What is the difference between "family" and "set"?

The definition of "family" on mathworld (http://mathworld.wolfram.com/Family.html) is a collection of objects of the form $\{a_i\}_{i \in I}$, where $I$ is an index set. But, I think a set can also be represented in this form. So, what is the difference between the concept family and the concept set? Is there any example of a collection of objects that is a family, but not a set, or reversely?

Many thanks!

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    $\begingroup$ Yes, every set can be represented as a family, indexed by itself: $S = \{a\}_{a\in S}$. In ZF, every family of sets is itself a set, necessarily. We tend to think of a family as the "result" of applying the Axiom of Substitution, that is, we put some emphasis on the index set, and think of a function from the index set $I$ to the family which maps $i\in I$ to the element of the set corresponding to $i$. $\endgroup$ – Arturo Magidin Apr 27 '11 at 17:06
  • $\begingroup$ Given a space $\Omega$. A set is $A\in\mathcal{P}\Omega$. A family is $\mathcal{A}\in\mathcal{P}^2\Omega$. $\endgroup$ – C-Star-W-Star Jan 6 '16 at 8:00

Strictly speaking, a family is a function $I \to U$, where $I$ is an index set and $U$ is a universe that contains the members of the family.

Strictly speaking, a set is not a family indexed by itself: it's either the image of the family, if the members are the elements, or the union of that family, $\cup_{x\in X} \{x\}$, if the members are singletons.

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    $\begingroup$ A family never contains repetitions: $\{\varnothing,\varnothing\}=\{\varnothing\}$ But a function may have: $\pm1\mapsto\varnothing$ $\endgroup$ – C-Star-W-Star Jan 6 '16 at 8:09
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    $\begingroup$ @AlexanderFrei a family is a function. So it can contain repetitions. The set, however, has no repetitions. $\endgroup$ – user128245 Oct 27 '16 at 14:33
  • $\begingroup$ @SMaks: Right that: A function can have repetitions while a subset cannot. $\endgroup$ – C-Star-W-Star Oct 28 '16 at 8:33

A family is indeed a set, and it is defined by the indexing -- as you observed.

Just as well every set $A$ is a family of the form $\{i\}_{i\in A}$.

However often you want to have some property about the index set (i.e. some order relation, or some other structure) that you do not require from a general set. This addition structure on the index can help you define further properties about the family, or prove things using the properties of the family (its elements are disjoint, co-prime, increasing in some order, every two elements have a supremum, and so on).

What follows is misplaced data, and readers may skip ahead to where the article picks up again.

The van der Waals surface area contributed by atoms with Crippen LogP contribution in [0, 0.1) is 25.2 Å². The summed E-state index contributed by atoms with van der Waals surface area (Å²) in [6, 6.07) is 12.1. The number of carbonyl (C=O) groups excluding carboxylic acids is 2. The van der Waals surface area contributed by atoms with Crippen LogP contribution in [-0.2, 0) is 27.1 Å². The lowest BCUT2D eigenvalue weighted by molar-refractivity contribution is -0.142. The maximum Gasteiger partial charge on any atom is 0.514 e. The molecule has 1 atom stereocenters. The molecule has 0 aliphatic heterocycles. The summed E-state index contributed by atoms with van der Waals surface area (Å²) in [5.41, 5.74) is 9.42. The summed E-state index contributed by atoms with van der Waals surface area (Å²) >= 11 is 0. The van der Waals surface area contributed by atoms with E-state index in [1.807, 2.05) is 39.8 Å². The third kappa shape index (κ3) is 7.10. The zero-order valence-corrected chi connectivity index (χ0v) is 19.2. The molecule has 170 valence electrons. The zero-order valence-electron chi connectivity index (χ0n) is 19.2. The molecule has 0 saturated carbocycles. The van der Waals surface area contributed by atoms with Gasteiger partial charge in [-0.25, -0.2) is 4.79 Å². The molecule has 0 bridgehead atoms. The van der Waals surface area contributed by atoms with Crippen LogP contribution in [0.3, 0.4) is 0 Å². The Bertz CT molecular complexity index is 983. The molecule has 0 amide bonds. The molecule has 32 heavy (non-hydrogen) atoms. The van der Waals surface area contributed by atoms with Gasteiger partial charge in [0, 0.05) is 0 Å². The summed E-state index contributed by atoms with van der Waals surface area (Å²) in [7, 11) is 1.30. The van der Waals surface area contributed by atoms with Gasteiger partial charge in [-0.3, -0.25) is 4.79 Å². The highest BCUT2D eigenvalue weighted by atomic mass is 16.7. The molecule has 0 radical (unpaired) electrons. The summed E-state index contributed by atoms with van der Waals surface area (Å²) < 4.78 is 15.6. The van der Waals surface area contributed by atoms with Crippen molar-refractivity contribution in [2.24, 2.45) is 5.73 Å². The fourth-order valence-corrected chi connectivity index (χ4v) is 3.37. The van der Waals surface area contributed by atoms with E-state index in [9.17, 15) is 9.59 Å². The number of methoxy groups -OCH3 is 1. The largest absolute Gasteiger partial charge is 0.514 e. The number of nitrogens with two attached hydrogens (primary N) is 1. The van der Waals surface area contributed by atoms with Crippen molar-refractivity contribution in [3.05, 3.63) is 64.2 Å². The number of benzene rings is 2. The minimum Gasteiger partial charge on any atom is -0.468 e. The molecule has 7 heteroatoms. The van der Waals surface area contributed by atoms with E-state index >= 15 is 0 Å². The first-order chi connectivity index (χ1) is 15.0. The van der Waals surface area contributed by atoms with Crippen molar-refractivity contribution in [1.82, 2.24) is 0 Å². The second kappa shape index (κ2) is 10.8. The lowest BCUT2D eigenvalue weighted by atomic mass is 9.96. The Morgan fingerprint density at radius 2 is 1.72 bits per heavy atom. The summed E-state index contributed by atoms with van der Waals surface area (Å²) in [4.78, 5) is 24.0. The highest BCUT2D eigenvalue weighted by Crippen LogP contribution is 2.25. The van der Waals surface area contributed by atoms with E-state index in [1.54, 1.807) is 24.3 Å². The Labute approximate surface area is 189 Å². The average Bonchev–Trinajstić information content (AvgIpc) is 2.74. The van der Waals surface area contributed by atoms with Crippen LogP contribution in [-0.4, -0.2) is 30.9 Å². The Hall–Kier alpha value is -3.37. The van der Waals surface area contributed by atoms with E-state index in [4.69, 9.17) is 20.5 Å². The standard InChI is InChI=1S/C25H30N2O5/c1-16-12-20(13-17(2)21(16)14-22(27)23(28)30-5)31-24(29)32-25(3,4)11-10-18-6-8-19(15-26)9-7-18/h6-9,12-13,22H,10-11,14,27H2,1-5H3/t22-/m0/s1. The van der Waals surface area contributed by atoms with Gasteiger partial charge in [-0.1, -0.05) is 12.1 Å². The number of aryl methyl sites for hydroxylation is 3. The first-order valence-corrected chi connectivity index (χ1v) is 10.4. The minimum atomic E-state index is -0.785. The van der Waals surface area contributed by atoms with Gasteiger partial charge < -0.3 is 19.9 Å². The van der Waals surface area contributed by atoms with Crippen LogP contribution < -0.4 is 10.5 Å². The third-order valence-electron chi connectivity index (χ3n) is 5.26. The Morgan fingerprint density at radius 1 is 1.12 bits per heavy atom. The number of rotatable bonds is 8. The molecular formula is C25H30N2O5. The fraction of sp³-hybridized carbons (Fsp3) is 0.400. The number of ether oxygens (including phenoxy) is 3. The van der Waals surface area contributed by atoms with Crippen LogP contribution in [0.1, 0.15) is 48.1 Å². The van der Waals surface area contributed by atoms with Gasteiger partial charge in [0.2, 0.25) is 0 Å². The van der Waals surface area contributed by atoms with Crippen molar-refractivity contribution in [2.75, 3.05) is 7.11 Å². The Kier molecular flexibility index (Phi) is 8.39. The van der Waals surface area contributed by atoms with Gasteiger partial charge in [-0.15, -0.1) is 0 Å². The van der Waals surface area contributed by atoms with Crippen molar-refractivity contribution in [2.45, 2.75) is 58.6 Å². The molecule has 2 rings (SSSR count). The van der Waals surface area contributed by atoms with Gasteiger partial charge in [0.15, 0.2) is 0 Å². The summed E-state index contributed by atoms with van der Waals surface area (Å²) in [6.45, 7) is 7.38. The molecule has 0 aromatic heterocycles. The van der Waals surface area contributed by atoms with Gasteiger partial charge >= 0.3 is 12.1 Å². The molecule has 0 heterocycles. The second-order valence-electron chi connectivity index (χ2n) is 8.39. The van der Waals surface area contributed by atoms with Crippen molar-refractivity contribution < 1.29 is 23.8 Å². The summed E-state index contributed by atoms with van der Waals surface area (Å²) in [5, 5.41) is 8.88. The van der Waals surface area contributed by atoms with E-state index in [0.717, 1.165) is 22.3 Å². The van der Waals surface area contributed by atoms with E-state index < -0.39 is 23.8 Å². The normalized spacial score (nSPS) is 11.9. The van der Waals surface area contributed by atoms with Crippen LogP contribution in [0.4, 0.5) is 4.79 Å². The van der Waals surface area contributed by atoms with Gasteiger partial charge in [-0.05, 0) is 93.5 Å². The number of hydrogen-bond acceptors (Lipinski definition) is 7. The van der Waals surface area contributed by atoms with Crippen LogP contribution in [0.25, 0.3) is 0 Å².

• $\begingroup$ Technically, a family is a function, not a set. A set cannot have repetitions whereas a family (aka function) can. The family $\{0\}_{x\in\mathbb R}$ is the function $f(x)=0,\; x\in\mathbb R$. The family $\{x\}_{x\in\mathbb R}$ is the function $f(x)=x,\; x\in\mathbb R$. The family $\{x\}_{x\in\mathbb N}$ is the function $f(x)=x,\; x\in\mathbb N$. $\endgroup$ – Michael Jul 26 '17 at 11:30

As @lhf says, a family is a function $I\to U$. While it is true that every set can be though of as a family indexed by itself, not every family is of this form. For example, a single element of $U$ may occur more than once in a family (with different indices).


'Family' can have the pedestrian meaning of 'a set of sets'. So instead of confusing the reader with 'set' too many times, you can say 'family of sets' instead'. For example, a hypergraph (or really the edges of a hypergraph) is a 'family of sets of vertices'.

  • 1
    $\begingroup$ It is also noteworthy to mention that a "set of sets" can also be referred to as a "collection of sets." $\endgroup$ – JavaMan Apr 27 '11 at 18:37

Sometime one encounters a phrase like "family of sets with property X".

In this case the use of "family" as a mathematical object is more or less informal and not well defined (within ZFC), since such thing isn't necessarily a set. You should read "for each member of the family ..." as an abbreviation of "for each set that has property X ..." and try not to think of it as a real set too much. If you do, you might run into trouble sooner or later. For instance if you start wondering whether the family of all non-empty sets contains itself -- this is all related to Russel's paradox of course.

(There is a way to get rid of this problem by introducing classes into your set theory.)

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    $\begingroup$ Myself, I have yet to encounter a class-family that was not explicitly been called "Let $\{a_\alpha\}$ be a class of ...". Strictly speaking, of course, you are correct. $\endgroup$ – Asaf Karagila Apr 27 '11 at 18:46
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    $\begingroup$ @Asaf Karagila: I'm sure I have seen things like "let $\mathcal S$ be the family (or collection) of all solvable groups, i.e let $G\in\mathcal S$ abbreviate G is solvable ", but I can't remember where I've seen that. $\endgroup$ – Myself Apr 27 '11 at 19:04

Family is another way to express function.

If $X$ and $Y$ are sets, a function from $X$ to $Y$ is a relation $f$ such that $\operatorname{dom} f = X$ and for each $x \in X$ there is a unique element $y$ in $Y$ with $(x, y) \in f$.

$X$ is index set, the range of the function is indexed set. The function $f$ is called family.

A relation is a set of ordered pairs, ordered pair, eg: $(a,b)$, defined by $\big\{\{a\}, \{a,b\}\big\}$, so $a$ is the first coordinate, $b$ is the second.

Quote from the mathworld link:

Every set $X$ gives rise to a family

$f:X\to X,\, f(x)=x$

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